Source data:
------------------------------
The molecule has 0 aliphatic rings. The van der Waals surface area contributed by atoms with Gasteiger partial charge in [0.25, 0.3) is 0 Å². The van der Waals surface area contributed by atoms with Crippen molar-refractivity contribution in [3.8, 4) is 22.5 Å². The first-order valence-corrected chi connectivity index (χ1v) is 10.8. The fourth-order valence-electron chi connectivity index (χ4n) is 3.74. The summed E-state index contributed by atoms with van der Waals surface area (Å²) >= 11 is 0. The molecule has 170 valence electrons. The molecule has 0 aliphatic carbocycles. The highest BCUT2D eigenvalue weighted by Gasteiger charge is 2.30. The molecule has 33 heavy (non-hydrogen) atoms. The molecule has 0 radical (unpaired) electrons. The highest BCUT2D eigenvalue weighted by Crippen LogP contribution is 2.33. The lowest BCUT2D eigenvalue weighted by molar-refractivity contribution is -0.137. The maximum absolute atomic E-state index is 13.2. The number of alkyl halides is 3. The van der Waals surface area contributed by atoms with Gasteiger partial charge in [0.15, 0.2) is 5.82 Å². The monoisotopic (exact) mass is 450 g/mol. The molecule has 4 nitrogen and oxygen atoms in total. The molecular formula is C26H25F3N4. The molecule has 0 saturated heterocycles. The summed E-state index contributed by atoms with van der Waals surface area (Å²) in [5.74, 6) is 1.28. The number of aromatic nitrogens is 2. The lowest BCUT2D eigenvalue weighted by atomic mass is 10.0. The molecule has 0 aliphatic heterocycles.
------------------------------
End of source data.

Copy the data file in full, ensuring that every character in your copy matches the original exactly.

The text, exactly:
The molecule has 0 aliphatic rings. The van der Waals surface area contributed by atoms with Gasteiger partial charge in [0.25, 0.3) is 0 Å². The van der Waals surface area contributed by atoms with Crippen molar-refractivity contribution in [3.8, 4) is 22.5 Å². The first-order valence-corrected chi connectivity index (χ1v) is 10.8. The fourth-order valence-electron chi connectivity index (χ4n) is 3.74. The summed E-state index contributed by atoms with van der Waals surface area (Å²) >= 11 is 0. The molecule has 170 valence electrons. The molecule has 0 aliphatic carbocycles. The highest BCUT2D eigenvalue weighted by Gasteiger charge is 2.30. The molecule has 33 heavy (non-hydrogen) atoms. The molecule has 0 radical (unpaired) electrons. The highest BCUT2D eigenvalue weighted by Crippen LogP contribution is 2.33. The lowest BCUT2D eigenvalue weighted by molar-refractivity contribution is -0.137. The maximum absolute atomic E-state index is 13.2. The number of alkyl halides is 3. The van der Waals surface area contributed by atoms with Gasteiger partial charge in [0.15, 0.2) is 5.82 Å². The monoisotopic (exact) mass is 450 g/mol. The molecule has 4 nitrogen and oxygen atoms in total. The molecular formula is C26H25F3N4. The molecule has 0 saturated heterocycles. The summed E-state index contributed by atoms with van der Waals surface area (Å²) in [5.74, 6) is 1.28. The number of aromatic nitrogens is 2. The lowest BCUT2D eigenvalue weighted by atomic mass is 10.0. The molecule has 0 aliphatic heterocycles.